Certain activities will naturally cause more soreness than others. DOMS is more likely to happen when performing a new exercise. Increasing the volume (amount of reps), frequency (how many days you exercise per week), or intensity (the amount of weight lifted) can also cause elevated soreness as your body tries to adapt.
Additionally, eccentric exercises, or “negatives” display a greater amount of DOMS.
Soreness: A Good Sign or An Indication of Overtraining?
Soreness is a good indicator of effectiveness when beginning a new training program or introducing new exercises. If you have never deadlifted, you’re going to be sore afterwards because your body is being introduced to a new stimulus. If you start a new training program with higher volume or intensity, you may experience heightened soreness. However, soreness does not need to be something you strive for on week four of the training program. Soreness should also not be the determining factor of the program’s effectiveness.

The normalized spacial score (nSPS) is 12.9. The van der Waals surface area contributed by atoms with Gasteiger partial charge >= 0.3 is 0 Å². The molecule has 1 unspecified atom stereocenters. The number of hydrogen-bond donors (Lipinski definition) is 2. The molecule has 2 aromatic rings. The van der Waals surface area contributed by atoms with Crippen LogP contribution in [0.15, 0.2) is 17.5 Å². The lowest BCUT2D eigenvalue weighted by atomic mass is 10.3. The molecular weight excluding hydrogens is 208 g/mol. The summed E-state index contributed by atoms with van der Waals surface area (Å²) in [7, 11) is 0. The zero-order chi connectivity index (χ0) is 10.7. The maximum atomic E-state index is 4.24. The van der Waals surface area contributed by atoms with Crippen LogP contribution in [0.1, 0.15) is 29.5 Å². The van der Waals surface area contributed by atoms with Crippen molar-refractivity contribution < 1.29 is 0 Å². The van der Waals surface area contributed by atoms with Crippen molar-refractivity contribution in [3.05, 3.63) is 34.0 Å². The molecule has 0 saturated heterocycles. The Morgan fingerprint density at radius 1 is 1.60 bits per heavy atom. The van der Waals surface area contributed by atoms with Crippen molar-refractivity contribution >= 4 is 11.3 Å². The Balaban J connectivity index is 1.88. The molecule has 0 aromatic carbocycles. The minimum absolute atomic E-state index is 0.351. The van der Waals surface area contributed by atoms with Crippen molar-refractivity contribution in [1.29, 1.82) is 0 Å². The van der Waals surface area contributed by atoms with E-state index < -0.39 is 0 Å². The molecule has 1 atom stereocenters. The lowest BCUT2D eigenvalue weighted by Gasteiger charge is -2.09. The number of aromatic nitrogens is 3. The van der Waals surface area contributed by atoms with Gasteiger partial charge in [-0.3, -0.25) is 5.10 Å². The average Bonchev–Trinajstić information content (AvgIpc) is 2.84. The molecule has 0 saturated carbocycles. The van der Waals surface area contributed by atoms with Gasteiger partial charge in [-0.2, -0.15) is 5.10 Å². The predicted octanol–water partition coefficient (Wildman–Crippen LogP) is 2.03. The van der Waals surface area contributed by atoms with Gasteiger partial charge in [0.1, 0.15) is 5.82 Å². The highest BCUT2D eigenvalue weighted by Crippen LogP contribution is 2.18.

If you’re a seasoned athlete and are feeling crippling soreness months into a program, it could indicate that you aren’t giving your body adequate recovery time. Muscle damage is one of the three factors correlated with hypertrophy, but it is actually the rebuilding of that damaged muscle that leads to growth, not the microtears and inflammation initially induced by the exercise. If you’re not refueling with proper nutrition, getting adequate sleep, and taking rest days, you are just continually breaking down the muscles without allowing time for repair and growth.
It is also important to recognize that everyone responds differently to a training stimulus. Your workout buddy may experience soreness and you don’t. This does not mean that you didn’t work hard enough or aren’t going to gain the same advantages that he or she does from the workout. It simply relates to the fact that you are two different people with varying genetics, stress levels, recovery strategies, sleep patterns, and nutrition.
What Are More Reliable Markers of An Effective Workout?